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Michel Foucault’s notion of “biopower” has been a highly fertile concept in recent theory, influencing thinkers worldwide across a variety of disciplines and concerns. In The History of Sexuality: An Introduction, Foucault famously employed the term to describe “a power bent on generating forces, making them grow, and ordering them, rather than one dedicated to impeding them, making them submit, or destroying them.” With this volume, Vernon W. Cisney and Nicolae Morar bring together leading contemporary scholars to explore the many theoretical possibilities that the concept of biopower has enabled while at the same time pinpointing their most important shared resonances. [From the publisher]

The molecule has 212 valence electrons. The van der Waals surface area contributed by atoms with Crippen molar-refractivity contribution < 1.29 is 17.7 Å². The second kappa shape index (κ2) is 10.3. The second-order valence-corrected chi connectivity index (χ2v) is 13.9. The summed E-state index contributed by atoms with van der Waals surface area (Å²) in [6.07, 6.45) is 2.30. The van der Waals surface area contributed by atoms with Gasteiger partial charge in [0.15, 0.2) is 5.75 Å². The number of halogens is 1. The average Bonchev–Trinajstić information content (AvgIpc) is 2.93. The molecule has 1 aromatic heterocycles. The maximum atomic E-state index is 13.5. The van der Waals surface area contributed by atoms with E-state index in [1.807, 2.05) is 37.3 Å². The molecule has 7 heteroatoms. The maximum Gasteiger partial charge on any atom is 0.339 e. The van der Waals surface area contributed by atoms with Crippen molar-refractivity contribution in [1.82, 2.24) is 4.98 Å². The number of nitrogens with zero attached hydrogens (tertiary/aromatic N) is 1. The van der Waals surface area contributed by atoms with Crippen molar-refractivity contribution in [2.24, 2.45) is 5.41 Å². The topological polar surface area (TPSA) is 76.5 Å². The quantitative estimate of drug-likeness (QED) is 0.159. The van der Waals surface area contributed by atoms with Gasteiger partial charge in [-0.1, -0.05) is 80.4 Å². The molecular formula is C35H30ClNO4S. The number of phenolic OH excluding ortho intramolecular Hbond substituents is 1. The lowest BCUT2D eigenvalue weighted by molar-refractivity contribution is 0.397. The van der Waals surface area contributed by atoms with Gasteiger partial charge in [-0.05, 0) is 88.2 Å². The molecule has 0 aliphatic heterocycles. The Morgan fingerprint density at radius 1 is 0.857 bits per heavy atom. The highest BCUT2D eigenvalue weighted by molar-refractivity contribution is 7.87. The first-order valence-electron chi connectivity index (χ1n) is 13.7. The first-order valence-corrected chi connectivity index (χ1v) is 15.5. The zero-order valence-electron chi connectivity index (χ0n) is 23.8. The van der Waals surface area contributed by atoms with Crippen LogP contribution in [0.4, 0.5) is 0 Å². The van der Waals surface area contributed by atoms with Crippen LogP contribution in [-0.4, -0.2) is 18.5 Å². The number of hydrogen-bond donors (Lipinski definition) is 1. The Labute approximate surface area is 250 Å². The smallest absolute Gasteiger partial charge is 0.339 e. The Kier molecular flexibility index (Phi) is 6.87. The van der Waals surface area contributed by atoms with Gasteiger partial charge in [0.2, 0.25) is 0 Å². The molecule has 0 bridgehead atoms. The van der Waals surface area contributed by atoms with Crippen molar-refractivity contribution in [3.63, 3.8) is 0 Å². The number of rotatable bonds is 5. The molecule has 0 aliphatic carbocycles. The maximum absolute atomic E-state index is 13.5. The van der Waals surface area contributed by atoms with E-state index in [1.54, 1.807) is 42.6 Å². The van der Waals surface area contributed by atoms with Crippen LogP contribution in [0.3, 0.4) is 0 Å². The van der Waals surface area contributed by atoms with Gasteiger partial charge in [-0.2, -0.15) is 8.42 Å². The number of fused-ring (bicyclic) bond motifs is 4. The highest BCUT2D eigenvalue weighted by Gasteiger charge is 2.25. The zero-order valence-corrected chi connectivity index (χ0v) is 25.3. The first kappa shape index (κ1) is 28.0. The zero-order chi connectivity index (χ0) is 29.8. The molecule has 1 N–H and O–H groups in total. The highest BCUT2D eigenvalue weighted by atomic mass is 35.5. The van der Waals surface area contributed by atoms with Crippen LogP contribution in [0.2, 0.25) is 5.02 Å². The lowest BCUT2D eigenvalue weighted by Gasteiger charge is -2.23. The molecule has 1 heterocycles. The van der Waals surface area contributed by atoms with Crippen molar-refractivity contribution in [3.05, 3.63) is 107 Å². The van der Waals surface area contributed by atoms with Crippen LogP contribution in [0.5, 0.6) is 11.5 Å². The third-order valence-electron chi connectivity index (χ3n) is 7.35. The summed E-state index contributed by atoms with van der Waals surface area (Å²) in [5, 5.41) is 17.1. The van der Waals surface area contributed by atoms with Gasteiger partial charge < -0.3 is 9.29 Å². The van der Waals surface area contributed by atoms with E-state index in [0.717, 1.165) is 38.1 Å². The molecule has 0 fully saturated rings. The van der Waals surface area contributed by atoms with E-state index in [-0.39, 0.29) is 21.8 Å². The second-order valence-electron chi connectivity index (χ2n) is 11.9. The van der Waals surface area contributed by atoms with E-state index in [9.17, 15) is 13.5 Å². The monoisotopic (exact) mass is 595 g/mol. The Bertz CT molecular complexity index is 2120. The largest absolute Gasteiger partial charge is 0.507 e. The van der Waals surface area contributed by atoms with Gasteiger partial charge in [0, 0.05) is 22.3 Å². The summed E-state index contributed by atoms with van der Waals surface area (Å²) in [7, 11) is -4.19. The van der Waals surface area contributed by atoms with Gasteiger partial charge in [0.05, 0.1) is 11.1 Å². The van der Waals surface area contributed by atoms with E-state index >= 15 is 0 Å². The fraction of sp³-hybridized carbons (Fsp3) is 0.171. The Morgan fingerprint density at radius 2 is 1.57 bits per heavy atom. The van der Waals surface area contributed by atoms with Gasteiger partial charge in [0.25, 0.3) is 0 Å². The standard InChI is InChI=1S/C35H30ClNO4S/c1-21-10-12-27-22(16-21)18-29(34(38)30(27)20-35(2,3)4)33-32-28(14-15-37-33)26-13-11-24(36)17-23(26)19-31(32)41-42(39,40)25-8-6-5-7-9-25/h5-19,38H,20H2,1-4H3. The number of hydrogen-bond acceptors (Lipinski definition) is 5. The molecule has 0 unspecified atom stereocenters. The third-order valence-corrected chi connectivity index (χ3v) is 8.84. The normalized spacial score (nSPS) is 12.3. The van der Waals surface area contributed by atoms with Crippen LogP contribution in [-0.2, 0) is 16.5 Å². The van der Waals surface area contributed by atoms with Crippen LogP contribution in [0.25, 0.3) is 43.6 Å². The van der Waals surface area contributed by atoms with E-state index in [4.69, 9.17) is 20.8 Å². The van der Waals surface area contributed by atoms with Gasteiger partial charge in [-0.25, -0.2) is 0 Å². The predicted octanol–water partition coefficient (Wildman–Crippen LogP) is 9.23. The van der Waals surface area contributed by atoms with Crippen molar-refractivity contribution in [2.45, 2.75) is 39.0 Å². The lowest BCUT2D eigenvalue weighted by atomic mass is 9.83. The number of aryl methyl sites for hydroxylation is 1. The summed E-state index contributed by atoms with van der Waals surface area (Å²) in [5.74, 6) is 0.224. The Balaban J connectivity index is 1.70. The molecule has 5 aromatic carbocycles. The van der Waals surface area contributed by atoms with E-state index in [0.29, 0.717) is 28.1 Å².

University of Chicago Press
sovereign power, biopower, health care rights, immigration laws, HIV prevention discourse, genomics medicine
Ethics and Political Philosophy | Philosophy
This is the publisher's version of the work. This publication appears in Gettysburg College's institutional repository by permission of the copyright owner for personal use, not for redistribution.
Cisney, Vernon W., and Nicolae Morar. Biopower: Foucault and Beyond. University of Chicago Press, 2015.
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Original version is available from the publisher at: http://press.uchicago.edu/ucp/books/book/chicago/B/bo20133023.html